Students in Birmingham are struggling to find a balance between work and living expenses because of the spiralling cost of rents, according to new research.
The survey of 70 university towns and cities found Birmingham the 16th cheapest with the average cost of living rising to £210 a week.
Last year it was the third cheapest place to study at university. The cheapest place to study is now Cardiff while the most expensive is Cambridge.
The survey, carried out by YouGov, found that 44 per cent of Birmingham University students take a part-time job to cover their living expenses, making on average £91 per week.
Compared with other students around Britain, Birmingham's students will spend more than average on grocery shopping, but less on buying clothes, eating out and mobile phone bills.
Birmingham students earn a slightly higher hourly rate than the national average (£6.64 compared with a UK average of £6.20), and half (50 per cent) of Birmingham students are working more than 20 hours a week.
The most popular parttime student jobs are in bars and clothes shops, but more unusual jobs include working in factories and gyms.
On average, they will work 17.4 hours each week, which is slightly higher than the national average of 16.2 hours.
Coventry flew up to third place from seventh in the annual rankings.
"This rise is due, in part, to a significant rise in the average weekly earnings for each student, from the national average of £90 in 2005 to £132 in 2006, " said the spokeswoman.
"Compared with other UK students, Coventry under-graduates seem to benefit from the city's lower cost-ofliving by spending less-than-average on day to day travel and accommodation. In fact, at £66 per week, the average rent paid by Coventry students is one of the lowest in the UK and eight per cent below the national average."
The study found that the number of students working during term-time had increased by five per cent since last year.
Birmingham University offers a 'job centre' at its student union, advertising local part time jobs and seasonal placements.
Helen Buckingham, aged 21, worked at Blockbusters video store in Selly Oak during term-time for an average of 15 hours per week. Her rent was £250 per month.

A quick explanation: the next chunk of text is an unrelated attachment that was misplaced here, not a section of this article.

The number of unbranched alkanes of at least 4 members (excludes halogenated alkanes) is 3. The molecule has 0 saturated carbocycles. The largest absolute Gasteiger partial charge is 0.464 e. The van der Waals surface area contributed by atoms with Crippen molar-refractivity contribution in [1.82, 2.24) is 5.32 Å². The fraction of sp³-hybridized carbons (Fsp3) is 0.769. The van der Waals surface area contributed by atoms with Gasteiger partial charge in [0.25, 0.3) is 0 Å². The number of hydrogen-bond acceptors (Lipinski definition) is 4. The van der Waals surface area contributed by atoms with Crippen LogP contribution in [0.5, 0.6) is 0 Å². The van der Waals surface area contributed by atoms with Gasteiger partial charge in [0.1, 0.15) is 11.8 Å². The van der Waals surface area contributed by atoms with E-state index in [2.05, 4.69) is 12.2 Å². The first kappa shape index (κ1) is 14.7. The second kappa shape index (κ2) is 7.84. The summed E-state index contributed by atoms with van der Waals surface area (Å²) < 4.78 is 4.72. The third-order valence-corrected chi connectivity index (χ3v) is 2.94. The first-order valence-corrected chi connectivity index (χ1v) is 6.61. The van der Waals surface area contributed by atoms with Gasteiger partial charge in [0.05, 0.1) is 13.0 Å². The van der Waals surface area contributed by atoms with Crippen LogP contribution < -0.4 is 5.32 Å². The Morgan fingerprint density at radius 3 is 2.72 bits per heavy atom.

"I earned about £70 per week," she said. "There is always a shortfall between your loan and your accommodation and fees, and everyone has it. Some people scrimp and save, some take jobs and some people's parents help them out."
The survey, by the Royal Bank of Scotland, found that almost half (49 per cent) of Birmingham's students still underestimate the weekly cost of living expenses and rent at university.
Miss Buckingham, from Tamworth, admitted she found it hard to keep track of her outgoings.
"I've no idea what my monthly outgoings are," she said. "It's really hard as a student to keep track of expenses. Books are quite pricey, doing English literature, and so are rents in Birmingham according to friends I have at other universities - but most cities are expensive."
This is the full table of university towns, ranked by The Royal Bank's Student Living Index:
1 Cardiff (6) 2 Leeds (11) 3 Coventry (7) 4 St Andrews (24) 5 Manchester (4) 6 Belfast (21) 7 Edinburgh (19) 8 London (1) 9 Liverpool (2) 10 Bristol (23) 11 Dundee (9) 12 Southampton (8) 13 Glasgow (13) 14 Canterbury 15 Brighton (20) 16 Birmingham (3) 17 York (17) 18 Leicester (10) 19 Newcastle (22) 20 Bath 21 Nottingham (14) 22 Sheffield (5) 23 Oxford (12) 24 Aberdeen (15) 25 Durham (16) 26 Cambridge (18) Rankings according to the 2005 Student Living Index are in brackets. If there is no bracket it is the first time the town has been included in the study.
Parents boost house sales
House sales have been boosted by parents buying properties for their children while they were at university.
About 83,000 homes were bought on behalf of students last year, a 26 per cent increase since 2000, according to the study by finance firm Direct Line.
The number of houses occupied by students was predicted to reach 100,000 by the year 2010.
The so-called university effect helped to increase the number of "second properties" to 2.6 million, up from 2.3 million five years ago.
About 1.6 million of the second properties were buy-to-let, while others included holiday homes.